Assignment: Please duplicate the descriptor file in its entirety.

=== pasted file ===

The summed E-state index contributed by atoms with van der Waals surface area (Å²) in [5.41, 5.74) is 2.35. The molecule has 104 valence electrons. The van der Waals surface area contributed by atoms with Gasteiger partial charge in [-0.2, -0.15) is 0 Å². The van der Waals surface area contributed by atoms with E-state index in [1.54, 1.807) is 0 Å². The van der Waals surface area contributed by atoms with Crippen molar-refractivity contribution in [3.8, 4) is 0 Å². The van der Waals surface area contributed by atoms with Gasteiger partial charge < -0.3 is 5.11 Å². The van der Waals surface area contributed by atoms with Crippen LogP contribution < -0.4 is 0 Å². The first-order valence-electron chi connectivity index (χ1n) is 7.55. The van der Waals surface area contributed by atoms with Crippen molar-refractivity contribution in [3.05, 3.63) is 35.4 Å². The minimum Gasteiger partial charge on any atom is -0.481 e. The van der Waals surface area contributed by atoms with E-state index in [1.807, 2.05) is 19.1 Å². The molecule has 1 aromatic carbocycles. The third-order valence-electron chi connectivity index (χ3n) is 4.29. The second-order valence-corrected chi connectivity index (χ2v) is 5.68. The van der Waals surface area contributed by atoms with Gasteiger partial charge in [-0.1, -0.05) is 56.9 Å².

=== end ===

The summed E-state index contributed by atoms with van der Waals surface area (Å²) in [5.41, 5.74) is 2.35. The molecule has 104 valence electrons. The van der Waals surface area contributed by atoms with Gasteiger partial charge in [-0.2, -0.15) is 0 Å². The van der Waals surface area contributed by atoms with E-state index in [1.54, 1.807) is 0 Å². The van der Waals surface area contributed by atoms with Crippen molar-refractivity contribution in [3.8, 4) is 0 Å². The van der Waals surface area contributed by atoms with Gasteiger partial charge < -0.3 is 5.11 Å². The van der Waals surface area contributed by atoms with Crippen LogP contribution < -0.4 is 0 Å². The first-order valence-electron chi connectivity index (χ1n) is 7.55. The van der Waals surface area contributed by atoms with Crippen molar-refractivity contribution in [3.05, 3.63) is 35.4 Å². The minimum Gasteiger partial charge on any atom is -0.481 e. The van der Waals surface area contributed by atoms with E-state index in [1.807, 2.05) is 19.1 Å². The molecule has 1 aromatic carbocycles. The third-order valence-electron chi connectivity index (χ3n) is 4.29. The second-order valence-corrected chi connectivity index (χ2v) is 5.68. The van der Waals surface area contributed by atoms with Gasteiger partial charge in [-0.1, -0.05) is 56.9 Å².